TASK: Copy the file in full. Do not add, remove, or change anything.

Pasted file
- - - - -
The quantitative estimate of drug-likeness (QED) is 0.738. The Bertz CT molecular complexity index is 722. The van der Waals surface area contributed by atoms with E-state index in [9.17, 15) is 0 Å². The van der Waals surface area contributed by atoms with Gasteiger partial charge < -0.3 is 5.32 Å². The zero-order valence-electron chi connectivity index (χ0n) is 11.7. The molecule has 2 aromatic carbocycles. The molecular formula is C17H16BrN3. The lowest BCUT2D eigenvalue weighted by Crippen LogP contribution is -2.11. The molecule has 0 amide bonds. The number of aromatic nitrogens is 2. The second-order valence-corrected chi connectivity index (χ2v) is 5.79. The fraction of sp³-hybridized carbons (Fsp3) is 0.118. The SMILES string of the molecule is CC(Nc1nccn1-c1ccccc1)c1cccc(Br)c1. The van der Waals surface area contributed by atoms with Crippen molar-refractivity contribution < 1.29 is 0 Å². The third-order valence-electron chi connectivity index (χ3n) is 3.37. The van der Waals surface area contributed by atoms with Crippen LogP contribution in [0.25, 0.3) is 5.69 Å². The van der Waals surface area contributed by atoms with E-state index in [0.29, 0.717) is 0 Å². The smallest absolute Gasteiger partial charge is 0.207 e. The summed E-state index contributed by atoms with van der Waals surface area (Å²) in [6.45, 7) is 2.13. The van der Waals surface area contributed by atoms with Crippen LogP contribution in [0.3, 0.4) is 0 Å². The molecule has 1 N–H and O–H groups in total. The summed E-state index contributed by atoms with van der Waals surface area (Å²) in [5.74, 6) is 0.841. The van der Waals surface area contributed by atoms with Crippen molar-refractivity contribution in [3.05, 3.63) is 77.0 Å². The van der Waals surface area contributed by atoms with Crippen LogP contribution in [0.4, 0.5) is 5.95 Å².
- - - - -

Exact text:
The quantitative estimate of drug-likeness (QED) is 0.738. The Bertz CT molecular complexity index is 722. The van der Waals surface area contributed by atoms with E-state index in [9.17, 15) is 0 Å². The van der Waals surface area contributed by atoms with Gasteiger partial charge < -0.3 is 5.32 Å². The zero-order valence-electron chi connectivity index (χ0n) is 11.7. The molecule has 2 aromatic carbocycles. The molecular formula is C17H16BrN3. The lowest BCUT2D eigenvalue weighted by Crippen LogP contribution is -2.11. The molecule has 0 amide bonds. The number of aromatic nitrogens is 2. The second-order valence-corrected chi connectivity index (χ2v) is 5.79. The fraction of sp³-hybridized carbons (Fsp3) is 0.118. The SMILES string of the molecule is CC(Nc1nccn1-c1ccccc1)c1cccc(Br)c1. The van der Waals surface area contributed by atoms with Crippen molar-refractivity contribution < 1.29 is 0 Å². The third-order valence-electron chi connectivity index (χ3n) is 3.37. The van der Waals surface area contributed by atoms with Crippen LogP contribution in [0.25, 0.3) is 5.69 Å². The van der Waals surface area contributed by atoms with E-state index in [0.29, 0.717) is 0 Å². The smallest absolute Gasteiger partial charge is 0.207 e. The summed E-state index contributed by atoms with van der Waals surface area (Å²) in [6.45, 7) is 2.13. The van der Waals surface area contributed by atoms with Crippen LogP contribution in [0.3, 0.4) is 0 Å². The molecule has 1 N–H and O–H groups in total. The summed E-state index contributed by atoms with van der Waals surface area (Å²) in [5.74, 6) is 0.841. The van der Waals surface area contributed by atoms with Crippen molar-refractivity contribution in [3.05, 3.63) is 77.0 Å². The van der Waals surface area contributed by atoms with Crippen LogP contribution in [0.4, 0.5) is 5.95 Å².